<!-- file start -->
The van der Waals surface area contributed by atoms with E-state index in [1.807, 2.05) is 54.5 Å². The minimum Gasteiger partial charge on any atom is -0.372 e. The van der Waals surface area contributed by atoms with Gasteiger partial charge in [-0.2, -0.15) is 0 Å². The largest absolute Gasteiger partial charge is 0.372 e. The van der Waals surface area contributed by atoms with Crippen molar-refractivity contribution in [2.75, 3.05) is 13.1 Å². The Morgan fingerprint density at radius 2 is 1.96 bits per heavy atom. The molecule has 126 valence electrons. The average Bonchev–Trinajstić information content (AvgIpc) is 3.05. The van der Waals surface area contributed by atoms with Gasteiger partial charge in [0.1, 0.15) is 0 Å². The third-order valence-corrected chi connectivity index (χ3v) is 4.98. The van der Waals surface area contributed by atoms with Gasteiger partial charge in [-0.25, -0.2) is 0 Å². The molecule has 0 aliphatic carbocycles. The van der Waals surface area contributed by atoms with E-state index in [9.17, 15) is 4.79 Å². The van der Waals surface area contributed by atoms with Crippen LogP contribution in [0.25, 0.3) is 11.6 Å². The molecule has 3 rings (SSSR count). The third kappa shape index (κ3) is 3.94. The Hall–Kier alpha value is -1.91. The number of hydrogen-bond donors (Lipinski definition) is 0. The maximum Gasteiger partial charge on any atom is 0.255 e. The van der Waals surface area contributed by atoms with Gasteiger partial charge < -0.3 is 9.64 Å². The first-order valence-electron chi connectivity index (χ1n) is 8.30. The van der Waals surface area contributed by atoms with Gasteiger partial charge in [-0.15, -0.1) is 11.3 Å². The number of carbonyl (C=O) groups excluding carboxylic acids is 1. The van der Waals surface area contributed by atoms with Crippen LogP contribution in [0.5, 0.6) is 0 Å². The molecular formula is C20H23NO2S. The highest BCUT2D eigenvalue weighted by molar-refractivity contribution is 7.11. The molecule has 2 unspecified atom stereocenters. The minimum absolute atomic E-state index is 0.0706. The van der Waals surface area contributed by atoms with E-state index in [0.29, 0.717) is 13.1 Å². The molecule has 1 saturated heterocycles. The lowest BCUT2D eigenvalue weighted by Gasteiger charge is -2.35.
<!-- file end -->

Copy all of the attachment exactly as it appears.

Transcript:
The van der Waals surface area contributed by atoms with E-state index in [1.807, 2.05) is 54.5 Å². The minimum Gasteiger partial charge on any atom is -0.372 e. The van der Waals surface area contributed by atoms with Gasteiger partial charge in [-0.2, -0.15) is 0 Å². The largest absolute Gasteiger partial charge is 0.372 e. The van der Waals surface area contributed by atoms with Crippen molar-refractivity contribution in [2.75, 3.05) is 13.1 Å². The Morgan fingerprint density at radius 2 is 1.96 bits per heavy atom. The molecule has 126 valence electrons. The average Bonchev–Trinajstić information content (AvgIpc) is 3.05. The van der Waals surface area contributed by atoms with Gasteiger partial charge in [0.1, 0.15) is 0 Å². The third-order valence-corrected chi connectivity index (χ3v) is 4.98. The van der Waals surface area contributed by atoms with Gasteiger partial charge in [-0.25, -0.2) is 0 Å². The molecule has 0 aliphatic carbocycles. The van der Waals surface area contributed by atoms with E-state index in [9.17, 15) is 4.79 Å². The van der Waals surface area contributed by atoms with Crippen LogP contribution in [0.25, 0.3) is 11.6 Å². The molecule has 3 rings (SSSR count). The third kappa shape index (κ3) is 3.94. The Hall–Kier alpha value is -1.91. The number of hydrogen-bond donors (Lipinski definition) is 0. The maximum Gasteiger partial charge on any atom is 0.255 e. The van der Waals surface area contributed by atoms with Gasteiger partial charge < -0.3 is 9.64 Å². The first-order valence-electron chi connectivity index (χ1n) is 8.30. The van der Waals surface area contributed by atoms with Gasteiger partial charge in [-0.15, -0.1) is 11.3 Å². The number of carbonyl (C=O) groups excluding carboxylic acids is 1. The van der Waals surface area contributed by atoms with Crippen LogP contribution in [0.5, 0.6) is 0 Å². The molecular formula is C20H23NO2S. The highest BCUT2D eigenvalue weighted by molar-refractivity contribution is 7.11. The molecule has 2 unspecified atom stereocenters. The minimum absolute atomic E-state index is 0.0706. The van der Waals surface area contributed by atoms with E-state index in [0.29, 0.717) is 13.1 Å². The molecule has 1 saturated heterocycles. The lowest BCUT2D eigenvalue weighted by Gasteiger charge is -2.35.